Staff editorial: Lowering stress does not always equate to lowering standards

February 4, 2016 — by Nidhi Jain and Caitlin Ju

In reality, it is virtually impossible for the school to specify a level of academic rigor that can serve as a challenging yet realistic goal for all students. Given the proper guidance and information, students ultimately hold the responsibility to know what is best for themselves and to thus make healthy decisions.

 

 

Recently, David Aderhold, superintendent of the high-achieving West Windsor-Plainsboro school district in New Jersey, which is 10 minutes from Princeton University, sent a letter to the district’s parents calling for an end to the overwhelming academic stress in the community. Without a solution, he said in the letter, “We face the prospect of becoming another Palo Alto.”

Palo Alto, well known as the home of Stanford University, has become a little too well-known for its alarmingly high student suicide rate, a trend that is often attributed to academic, parental and peer stress. Sadly, the city has become associated with what a high pressure environment can do to students and what other schools should avoid.

But while it seems that too much academic pressure has become an issue that has been brought to light, the ways in which schools are attempting to lower the intensity of this stress are not the correct means to do so. Many schools are considering lowering school standards, but this is avoiding not solving the issue.

In Aderhold’s district, 120 middle and high school students were recommended for mental health assessments and 40 were hospitalized — not a far cry from the situation of top schools in the Valley.

Aderhold’s letter calls attention to the seemingly paradoxical problem that Saratoga High has too struggled with in trying to change its culture over the last few years: maximizing student well-being without compromising academic excellence.

Take some of Dr. Aderhold’s rigid changes, for example. They include no-homework nights and an end to high school midterms and finals. However, these reforms hurt students’ educational development, as homework is a necessary part of the learning process, helping students assess their progress and prepare for tests. No-homework nights are a weak solution to a larger underlying problem.

Our school should avoid this heavy-handed approach. For instance, SHS should not limit students on the number of APs a students can take. Recently, the administration has discussed changing the number of AP/Honors classes a student must take for their counselor to mark “yes” on college application forms to indicate whether or not that student has taken the most rigorous course load available.

A reform such as this one does not prevent students from taking as many AP classes as they would like to; it simply adjusts the overall standard so that students already taking four APs don’t push themselves to the breaking point to prove they’re taking a rigorous load.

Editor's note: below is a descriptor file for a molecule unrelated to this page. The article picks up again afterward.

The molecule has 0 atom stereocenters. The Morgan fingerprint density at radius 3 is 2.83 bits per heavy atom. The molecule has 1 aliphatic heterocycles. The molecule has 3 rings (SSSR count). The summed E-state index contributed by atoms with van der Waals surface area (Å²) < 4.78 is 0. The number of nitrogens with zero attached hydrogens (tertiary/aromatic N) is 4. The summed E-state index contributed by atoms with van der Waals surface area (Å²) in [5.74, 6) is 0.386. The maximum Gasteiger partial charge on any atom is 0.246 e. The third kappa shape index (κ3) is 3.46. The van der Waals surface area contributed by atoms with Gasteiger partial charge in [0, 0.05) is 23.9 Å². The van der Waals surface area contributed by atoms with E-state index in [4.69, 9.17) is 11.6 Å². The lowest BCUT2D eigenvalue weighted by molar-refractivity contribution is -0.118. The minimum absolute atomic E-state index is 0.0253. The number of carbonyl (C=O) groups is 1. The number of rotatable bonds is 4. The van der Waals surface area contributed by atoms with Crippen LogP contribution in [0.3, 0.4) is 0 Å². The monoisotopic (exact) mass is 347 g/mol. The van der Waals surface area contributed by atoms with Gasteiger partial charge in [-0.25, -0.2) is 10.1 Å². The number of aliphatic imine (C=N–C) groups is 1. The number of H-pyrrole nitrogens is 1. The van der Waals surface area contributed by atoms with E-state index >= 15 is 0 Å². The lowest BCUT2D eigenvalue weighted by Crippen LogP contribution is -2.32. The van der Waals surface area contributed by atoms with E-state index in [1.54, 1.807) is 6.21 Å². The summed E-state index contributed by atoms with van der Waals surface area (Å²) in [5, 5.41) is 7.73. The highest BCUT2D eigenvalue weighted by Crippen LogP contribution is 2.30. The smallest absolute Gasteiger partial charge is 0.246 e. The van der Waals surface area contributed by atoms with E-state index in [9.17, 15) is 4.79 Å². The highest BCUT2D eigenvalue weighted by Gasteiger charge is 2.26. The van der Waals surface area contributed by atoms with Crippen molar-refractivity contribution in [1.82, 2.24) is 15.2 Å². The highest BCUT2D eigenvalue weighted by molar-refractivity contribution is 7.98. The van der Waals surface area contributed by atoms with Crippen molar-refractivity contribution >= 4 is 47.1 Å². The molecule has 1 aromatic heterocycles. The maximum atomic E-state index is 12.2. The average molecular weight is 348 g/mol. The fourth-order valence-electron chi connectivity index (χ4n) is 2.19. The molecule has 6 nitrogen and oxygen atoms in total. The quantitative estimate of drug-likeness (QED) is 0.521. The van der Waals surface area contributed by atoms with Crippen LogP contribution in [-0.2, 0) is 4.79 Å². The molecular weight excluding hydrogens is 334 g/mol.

The first new schedule proposed in early January with the 8:40 start time and a 40-minute lunch would have been more effective at relieving student stress while not lowering standards, and the eighth-period option would have allowed for more student flexibility.

But more effective than any administrative reforms would be supporting students to look within to strike the balance that works best for them. This would likely be most effective by having students talk to older student mentors about a certain class load. The students can find mentors who they think are most similar to them in order to most accurately determine a realistic yet challenging load.

Parents also need to change their approach toward their kids. Instead of helicopter parenting, they should seek to being merely supportive of their kids’ choices and abilities. Instead of insisting that all the boxes are checked for college admissions, parents have a responsibility to help keep their child physically and mentally healthy. Parents know better than counselors about their children’s limits, and it benefits the child more in the long run to feel as if they have someone who truly supports them.

Specifically in Saratoga, immigrant parents, often coming from cutthroat educational systems in countries such as China and India, seem to demand academic rigor more than any other parents. Although it may be difficult to hear, parents who come from these systems and have strict mindsets need to realize that no college is prestigious enough to justify complete suffering of their children in high school. Education systems in the U.S. are far different from the ones in other countries, and parents need to adjust their expectations accordingly.

In reality, it is virtually impossible for the school to specify a level of academic rigor that can serve as a challenging yet realistic goal for all students. Given the proper guidance and information, students ultimately hold the responsibility to know what is best for themselves and to thus make healthy decisions.

 
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